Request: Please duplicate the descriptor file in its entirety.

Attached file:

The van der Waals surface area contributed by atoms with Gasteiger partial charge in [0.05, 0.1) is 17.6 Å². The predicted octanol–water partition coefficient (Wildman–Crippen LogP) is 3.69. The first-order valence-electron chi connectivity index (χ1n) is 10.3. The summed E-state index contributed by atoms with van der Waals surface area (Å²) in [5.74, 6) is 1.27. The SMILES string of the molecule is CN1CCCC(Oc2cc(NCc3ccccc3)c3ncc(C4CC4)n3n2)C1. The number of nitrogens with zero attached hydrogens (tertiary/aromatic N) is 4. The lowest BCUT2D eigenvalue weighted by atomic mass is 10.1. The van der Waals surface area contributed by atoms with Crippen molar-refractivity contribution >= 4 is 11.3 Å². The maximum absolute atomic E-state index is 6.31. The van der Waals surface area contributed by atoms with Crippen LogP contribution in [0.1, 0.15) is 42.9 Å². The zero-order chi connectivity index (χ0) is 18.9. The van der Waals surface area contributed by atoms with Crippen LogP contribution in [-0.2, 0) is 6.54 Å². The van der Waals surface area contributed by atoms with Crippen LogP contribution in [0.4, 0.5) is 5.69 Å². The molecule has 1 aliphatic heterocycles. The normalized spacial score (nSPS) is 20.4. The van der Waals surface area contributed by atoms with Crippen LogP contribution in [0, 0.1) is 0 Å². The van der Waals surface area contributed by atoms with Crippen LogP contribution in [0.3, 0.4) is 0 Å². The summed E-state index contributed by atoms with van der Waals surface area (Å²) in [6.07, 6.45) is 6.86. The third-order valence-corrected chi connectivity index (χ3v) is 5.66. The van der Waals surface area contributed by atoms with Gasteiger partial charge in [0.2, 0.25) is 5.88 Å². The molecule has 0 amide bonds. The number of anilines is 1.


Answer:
The van der Waals surface area contributed by atoms with Gasteiger partial charge in [0.05, 0.1) is 17.6 Å². The predicted octanol–water partition coefficient (Wildman–Crippen LogP) is 3.69. The first-order valence-electron chi connectivity index (χ1n) is 10.3. The summed E-state index contributed by atoms with van der Waals surface area (Å²) in [5.74, 6) is 1.27. The SMILES string of the molecule is CN1CCCC(Oc2cc(NCc3ccccc3)c3ncc(C4CC4)n3n2)C1. The number of nitrogens with zero attached hydrogens (tertiary/aromatic N) is 4. The lowest BCUT2D eigenvalue weighted by atomic mass is 10.1. The van der Waals surface area contributed by atoms with Crippen molar-refractivity contribution >= 4 is 11.3 Å². The maximum absolute atomic E-state index is 6.31. The van der Waals surface area contributed by atoms with Crippen LogP contribution in [0.1, 0.15) is 42.9 Å². The zero-order chi connectivity index (χ0) is 18.9. The van der Waals surface area contributed by atoms with Crippen LogP contribution in [-0.2, 0) is 6.54 Å². The van der Waals surface area contributed by atoms with Crippen LogP contribution in [0.4, 0.5) is 5.69 Å². The molecule has 1 aliphatic heterocycles. The normalized spacial score (nSPS) is 20.4. The van der Waals surface area contributed by atoms with Crippen LogP contribution in [0, 0.1) is 0 Å². The van der Waals surface area contributed by atoms with Crippen LogP contribution in [0.3, 0.4) is 0 Å². The summed E-state index contributed by atoms with van der Waals surface area (Å²) in [6.07, 6.45) is 6.86. The third-order valence-corrected chi connectivity index (χ3v) is 5.66. The van der Waals surface area contributed by atoms with Gasteiger partial charge in [0.2, 0.25) is 5.88 Å². The molecule has 0 amide bonds. The number of anilines is 1.